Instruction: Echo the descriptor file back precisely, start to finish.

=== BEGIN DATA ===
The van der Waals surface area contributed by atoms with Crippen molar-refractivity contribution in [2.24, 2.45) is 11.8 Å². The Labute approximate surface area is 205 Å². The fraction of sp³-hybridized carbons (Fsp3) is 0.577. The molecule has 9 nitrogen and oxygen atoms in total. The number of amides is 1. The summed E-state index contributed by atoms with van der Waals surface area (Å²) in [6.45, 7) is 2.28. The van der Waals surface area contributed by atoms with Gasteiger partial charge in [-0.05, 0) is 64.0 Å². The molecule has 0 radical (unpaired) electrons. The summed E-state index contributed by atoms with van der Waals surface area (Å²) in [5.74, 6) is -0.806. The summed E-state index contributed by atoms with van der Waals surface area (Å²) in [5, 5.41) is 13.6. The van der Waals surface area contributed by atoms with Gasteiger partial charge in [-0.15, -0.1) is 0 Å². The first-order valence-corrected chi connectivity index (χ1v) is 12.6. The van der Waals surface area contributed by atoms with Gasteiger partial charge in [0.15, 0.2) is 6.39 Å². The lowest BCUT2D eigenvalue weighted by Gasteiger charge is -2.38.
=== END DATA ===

The van der Waals surface area contributed by atoms with Crippen molar-refractivity contribution in [2.24, 2.45) is 11.8 Å². The Labute approximate surface area is 205 Å². The fraction of sp³-hybridized carbons (Fsp3) is 0.577. The molecule has 9 nitrogen and oxygen atoms in total. The number of amides is 1. The summed E-state index contributed by atoms with van der Waals surface area (Å²) in [6.45, 7) is 2.28. The van der Waals surface area contributed by atoms with Gasteiger partial charge in [-0.05, 0) is 64.0 Å². The molecule has 0 radical (unpaired) electrons. The summed E-state index contributed by atoms with van der Waals surface area (Å²) in [5.74, 6) is -0.806. The summed E-state index contributed by atoms with van der Waals surface area (Å²) in [5, 5.41) is 13.6. The van der Waals surface area contributed by atoms with Gasteiger partial charge in [-0.15, -0.1) is 0 Å². The first-order valence-corrected chi connectivity index (χ1v) is 12.6. The van der Waals surface area contributed by atoms with Gasteiger partial charge in [0.15, 0.2) is 6.39 Å². The lowest BCUT2D eigenvalue weighted by Gasteiger charge is -2.38.